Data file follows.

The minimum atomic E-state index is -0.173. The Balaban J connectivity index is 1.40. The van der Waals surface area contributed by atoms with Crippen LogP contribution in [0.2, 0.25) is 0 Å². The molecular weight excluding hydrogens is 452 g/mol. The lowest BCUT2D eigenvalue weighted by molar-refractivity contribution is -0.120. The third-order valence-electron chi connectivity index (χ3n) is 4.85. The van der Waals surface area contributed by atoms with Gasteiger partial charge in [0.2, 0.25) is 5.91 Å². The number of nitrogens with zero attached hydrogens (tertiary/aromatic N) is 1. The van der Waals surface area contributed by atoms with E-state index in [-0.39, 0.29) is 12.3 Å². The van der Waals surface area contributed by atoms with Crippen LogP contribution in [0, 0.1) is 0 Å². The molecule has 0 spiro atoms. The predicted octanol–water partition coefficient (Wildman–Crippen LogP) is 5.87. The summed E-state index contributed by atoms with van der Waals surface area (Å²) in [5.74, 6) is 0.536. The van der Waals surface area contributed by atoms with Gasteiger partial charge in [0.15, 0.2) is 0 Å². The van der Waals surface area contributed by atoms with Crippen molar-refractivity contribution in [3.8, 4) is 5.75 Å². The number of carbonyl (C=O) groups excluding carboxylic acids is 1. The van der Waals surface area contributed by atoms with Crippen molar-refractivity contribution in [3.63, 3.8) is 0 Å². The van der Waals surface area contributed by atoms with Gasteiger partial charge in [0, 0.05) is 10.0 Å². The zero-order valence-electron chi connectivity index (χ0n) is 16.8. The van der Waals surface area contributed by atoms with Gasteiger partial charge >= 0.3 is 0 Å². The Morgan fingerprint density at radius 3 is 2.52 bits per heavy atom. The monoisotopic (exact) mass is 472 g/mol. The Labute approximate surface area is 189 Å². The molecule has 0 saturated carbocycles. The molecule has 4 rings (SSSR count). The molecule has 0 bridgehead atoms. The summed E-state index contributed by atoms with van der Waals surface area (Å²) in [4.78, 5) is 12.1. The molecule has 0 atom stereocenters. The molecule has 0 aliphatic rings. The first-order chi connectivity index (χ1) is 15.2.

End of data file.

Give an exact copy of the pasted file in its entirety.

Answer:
The minimum atomic E-state index is -0.173. The Balaban J connectivity index is 1.40. The van der Waals surface area contributed by atoms with Crippen LogP contribution in [0.2, 0.25) is 0 Å². The molecular weight excluding hydrogens is 452 g/mol. The lowest BCUT2D eigenvalue weighted by molar-refractivity contribution is -0.120. The third-order valence-electron chi connectivity index (χ3n) is 4.85. The van der Waals surface area contributed by atoms with Gasteiger partial charge in [0.2, 0.25) is 5.91 Å². The number of nitrogens with zero attached hydrogens (tertiary/aromatic N) is 1. The van der Waals surface area contributed by atoms with E-state index in [-0.39, 0.29) is 12.3 Å². The van der Waals surface area contributed by atoms with Crippen LogP contribution in [0, 0.1) is 0 Å². The molecule has 0 spiro atoms. The predicted octanol–water partition coefficient (Wildman–Crippen LogP) is 5.87. The summed E-state index contributed by atoms with van der Waals surface area (Å²) in [5.74, 6) is 0.536. The van der Waals surface area contributed by atoms with Gasteiger partial charge in [0.15, 0.2) is 0 Å². The van der Waals surface area contributed by atoms with Crippen molar-refractivity contribution in [3.8, 4) is 5.75 Å². The number of carbonyl (C=O) groups excluding carboxylic acids is 1. The van der Waals surface area contributed by atoms with Crippen molar-refractivity contribution in [3.63, 3.8) is 0 Å². The van der Waals surface area contributed by atoms with Gasteiger partial charge in [0, 0.05) is 10.0 Å². The zero-order valence-electron chi connectivity index (χ0n) is 16.8. The van der Waals surface area contributed by atoms with Gasteiger partial charge >= 0.3 is 0 Å². The Morgan fingerprint density at radius 3 is 2.52 bits per heavy atom. The monoisotopic (exact) mass is 472 g/mol. The Labute approximate surface area is 189 Å². The molecule has 0 saturated carbocycles. The molecule has 4 rings (SSSR count). The molecule has 0 bridgehead atoms. The summed E-state index contributed by atoms with van der Waals surface area (Å²) in [4.78, 5) is 12.1. The molecule has 0 atom stereocenters. The molecule has 0 aliphatic rings. The first-order chi connectivity index (χ1) is 15.2.